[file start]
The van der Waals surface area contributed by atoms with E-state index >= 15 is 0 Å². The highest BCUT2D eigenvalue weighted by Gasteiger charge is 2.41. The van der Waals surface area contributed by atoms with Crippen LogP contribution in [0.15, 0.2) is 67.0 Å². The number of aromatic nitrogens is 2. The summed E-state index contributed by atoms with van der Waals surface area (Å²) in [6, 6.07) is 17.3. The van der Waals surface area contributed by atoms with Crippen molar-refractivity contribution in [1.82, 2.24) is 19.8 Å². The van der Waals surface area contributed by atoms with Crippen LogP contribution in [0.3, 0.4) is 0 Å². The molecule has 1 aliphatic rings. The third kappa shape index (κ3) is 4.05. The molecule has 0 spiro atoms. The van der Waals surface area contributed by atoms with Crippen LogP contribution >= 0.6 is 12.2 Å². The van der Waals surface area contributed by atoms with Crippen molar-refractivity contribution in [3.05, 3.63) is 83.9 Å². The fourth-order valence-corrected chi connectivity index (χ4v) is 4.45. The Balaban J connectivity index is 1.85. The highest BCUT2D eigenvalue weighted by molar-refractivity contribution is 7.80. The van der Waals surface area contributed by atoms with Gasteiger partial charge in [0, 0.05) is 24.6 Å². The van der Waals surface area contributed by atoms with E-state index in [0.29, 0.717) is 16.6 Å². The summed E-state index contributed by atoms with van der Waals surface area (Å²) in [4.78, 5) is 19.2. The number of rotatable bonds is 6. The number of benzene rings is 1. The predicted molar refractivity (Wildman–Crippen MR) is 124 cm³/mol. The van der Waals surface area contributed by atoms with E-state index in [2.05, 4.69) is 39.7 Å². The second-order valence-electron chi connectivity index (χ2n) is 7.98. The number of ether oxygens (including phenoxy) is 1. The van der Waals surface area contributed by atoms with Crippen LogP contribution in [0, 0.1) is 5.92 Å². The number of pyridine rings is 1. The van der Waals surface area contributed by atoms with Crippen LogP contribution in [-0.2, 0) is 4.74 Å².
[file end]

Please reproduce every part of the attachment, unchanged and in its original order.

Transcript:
The van der Waals surface area contributed by atoms with E-state index >= 15 is 0 Å². The highest BCUT2D eigenvalue weighted by Gasteiger charge is 2.41. The van der Waals surface area contributed by atoms with Crippen LogP contribution in [0.15, 0.2) is 67.0 Å². The number of aromatic nitrogens is 2. The summed E-state index contributed by atoms with van der Waals surface area (Å²) in [6, 6.07) is 17.3. The van der Waals surface area contributed by atoms with Crippen molar-refractivity contribution in [1.82, 2.24) is 19.8 Å². The van der Waals surface area contributed by atoms with Crippen LogP contribution in [0.3, 0.4) is 0 Å². The molecule has 1 aliphatic rings. The third kappa shape index (κ3) is 4.05. The molecule has 0 spiro atoms. The van der Waals surface area contributed by atoms with Crippen LogP contribution >= 0.6 is 12.2 Å². The van der Waals surface area contributed by atoms with Crippen molar-refractivity contribution in [3.05, 3.63) is 83.9 Å². The fourth-order valence-corrected chi connectivity index (χ4v) is 4.45. The Balaban J connectivity index is 1.85. The highest BCUT2D eigenvalue weighted by molar-refractivity contribution is 7.80. The van der Waals surface area contributed by atoms with Gasteiger partial charge in [0, 0.05) is 24.6 Å². The van der Waals surface area contributed by atoms with E-state index in [0.29, 0.717) is 16.6 Å². The summed E-state index contributed by atoms with van der Waals surface area (Å²) in [4.78, 5) is 19.2. The number of rotatable bonds is 6. The number of benzene rings is 1. The predicted molar refractivity (Wildman–Crippen MR) is 124 cm³/mol. The van der Waals surface area contributed by atoms with E-state index in [2.05, 4.69) is 39.7 Å². The second-order valence-electron chi connectivity index (χ2n) is 7.98. The number of ether oxygens (including phenoxy) is 1. The van der Waals surface area contributed by atoms with Crippen LogP contribution in [0, 0.1) is 5.92 Å². The number of pyridine rings is 1. The van der Waals surface area contributed by atoms with Crippen LogP contribution in [-0.2, 0) is 4.74 Å².